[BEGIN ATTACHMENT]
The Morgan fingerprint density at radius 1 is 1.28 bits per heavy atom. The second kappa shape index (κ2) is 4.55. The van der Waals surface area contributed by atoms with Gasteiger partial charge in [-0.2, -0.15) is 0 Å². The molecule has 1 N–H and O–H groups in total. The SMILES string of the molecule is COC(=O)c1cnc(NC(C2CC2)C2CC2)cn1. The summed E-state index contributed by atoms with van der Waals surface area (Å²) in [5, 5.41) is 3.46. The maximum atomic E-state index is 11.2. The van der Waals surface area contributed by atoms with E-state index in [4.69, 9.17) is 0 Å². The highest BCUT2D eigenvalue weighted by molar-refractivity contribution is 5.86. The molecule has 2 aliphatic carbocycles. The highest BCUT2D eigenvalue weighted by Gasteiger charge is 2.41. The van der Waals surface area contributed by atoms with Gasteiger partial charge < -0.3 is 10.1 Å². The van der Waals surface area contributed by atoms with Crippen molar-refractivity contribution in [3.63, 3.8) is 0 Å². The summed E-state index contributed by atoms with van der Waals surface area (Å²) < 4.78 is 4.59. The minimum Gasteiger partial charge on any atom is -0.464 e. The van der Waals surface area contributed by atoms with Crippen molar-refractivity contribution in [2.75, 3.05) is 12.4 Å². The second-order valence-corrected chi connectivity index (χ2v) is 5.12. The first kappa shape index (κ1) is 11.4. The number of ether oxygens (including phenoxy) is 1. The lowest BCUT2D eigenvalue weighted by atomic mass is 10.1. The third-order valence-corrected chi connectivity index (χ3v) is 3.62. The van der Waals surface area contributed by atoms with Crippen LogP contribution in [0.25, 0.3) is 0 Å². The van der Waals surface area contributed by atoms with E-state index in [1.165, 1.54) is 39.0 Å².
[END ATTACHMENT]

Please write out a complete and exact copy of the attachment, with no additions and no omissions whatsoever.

The Morgan fingerprint density at radius 1 is 1.28 bits per heavy atom. The second kappa shape index (κ2) is 4.55. The van der Waals surface area contributed by atoms with Gasteiger partial charge in [-0.2, -0.15) is 0 Å². The molecule has 1 N–H and O–H groups in total. The SMILES string of the molecule is COC(=O)c1cnc(NC(C2CC2)C2CC2)cn1. The summed E-state index contributed by atoms with van der Waals surface area (Å²) in [5, 5.41) is 3.46. The maximum atomic E-state index is 11.2. The van der Waals surface area contributed by atoms with E-state index in [4.69, 9.17) is 0 Å². The highest BCUT2D eigenvalue weighted by molar-refractivity contribution is 5.86. The molecule has 2 aliphatic carbocycles. The highest BCUT2D eigenvalue weighted by Gasteiger charge is 2.41. The van der Waals surface area contributed by atoms with Gasteiger partial charge < -0.3 is 10.1 Å². The van der Waals surface area contributed by atoms with Crippen molar-refractivity contribution in [3.63, 3.8) is 0 Å². The summed E-state index contributed by atoms with van der Waals surface area (Å²) < 4.78 is 4.59. The minimum Gasteiger partial charge on any atom is -0.464 e. The van der Waals surface area contributed by atoms with Crippen molar-refractivity contribution in [2.75, 3.05) is 12.4 Å². The second-order valence-corrected chi connectivity index (χ2v) is 5.12. The first kappa shape index (κ1) is 11.4. The number of ether oxygens (including phenoxy) is 1. The lowest BCUT2D eigenvalue weighted by atomic mass is 10.1. The third-order valence-corrected chi connectivity index (χ3v) is 3.62. The van der Waals surface area contributed by atoms with Crippen LogP contribution in [0.25, 0.3) is 0 Å². The van der Waals surface area contributed by atoms with E-state index in [1.165, 1.54) is 39.0 Å².